The use of stereotypical images of Africa in fundraising campaigns
This article critically examines UNICEF’s campaign in Slovenia, aimed at helping children in Rwanda, which caused huge public support in terms of the raised finances and visibility, but it also provoked a serious opposition from African people living in Slovenia and some academics. The article investigates the role of negative stereotypical consequences of such African images. The method of our research was a detailed visual analysis of the campaign including profound interviews with different parties that gave us their point of view. The campaign was financially very successful, especially because of the big media coverage. The marketing company had no ethical hesitations in designing this campaign, although they received some hindrances from the Slovenian African Centre, which was troubled mainly by the fact that all cardboard children were black children. The main goal was to raise as much money as possible to help these children, but helping in this way has never enabled Africa to develop into an independent continent. One article, which may present a true image of a certain area, is not problematic, but a continuous representation of only one image can lead to stereotypes that trigger discrimination. Such images suit marketing, as the public needs to be shocked in order for the campaigns to be successful. The trouble is that the Slovenian public received a confused, muddled and incomplete picture of Africa, because images were taken out of context and portray the whole continent as helpless and in need of the ‘West’ to prosper. The used images consolidate the status quo of the European superiority. Overall, that kind of analysing can provide useful insights into some of the strategies for a more positive image of Africa in the future.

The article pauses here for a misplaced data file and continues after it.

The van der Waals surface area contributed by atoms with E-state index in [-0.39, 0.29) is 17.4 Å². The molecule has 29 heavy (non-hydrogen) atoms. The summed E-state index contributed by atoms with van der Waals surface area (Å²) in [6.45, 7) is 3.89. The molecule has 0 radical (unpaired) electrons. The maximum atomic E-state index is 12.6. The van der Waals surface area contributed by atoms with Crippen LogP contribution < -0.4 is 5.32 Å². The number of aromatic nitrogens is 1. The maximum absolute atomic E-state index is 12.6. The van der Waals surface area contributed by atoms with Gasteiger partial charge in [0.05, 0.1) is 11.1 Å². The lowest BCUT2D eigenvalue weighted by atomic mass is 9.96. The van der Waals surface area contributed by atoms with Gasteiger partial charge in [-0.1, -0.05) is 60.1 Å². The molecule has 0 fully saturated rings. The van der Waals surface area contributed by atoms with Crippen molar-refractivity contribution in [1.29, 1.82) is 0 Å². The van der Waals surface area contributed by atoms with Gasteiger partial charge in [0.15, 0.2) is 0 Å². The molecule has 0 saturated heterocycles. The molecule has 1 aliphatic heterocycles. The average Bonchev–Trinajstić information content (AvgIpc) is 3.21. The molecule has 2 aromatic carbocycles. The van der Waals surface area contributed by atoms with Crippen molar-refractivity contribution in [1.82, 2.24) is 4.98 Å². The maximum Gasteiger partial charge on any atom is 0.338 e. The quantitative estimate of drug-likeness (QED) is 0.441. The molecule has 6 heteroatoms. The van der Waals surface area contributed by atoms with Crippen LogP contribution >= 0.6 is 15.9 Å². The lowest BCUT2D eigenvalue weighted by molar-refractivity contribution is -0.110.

Keywords: ‘the Other’ , power relations, charity organisations, de-contextualisation, racial archetypes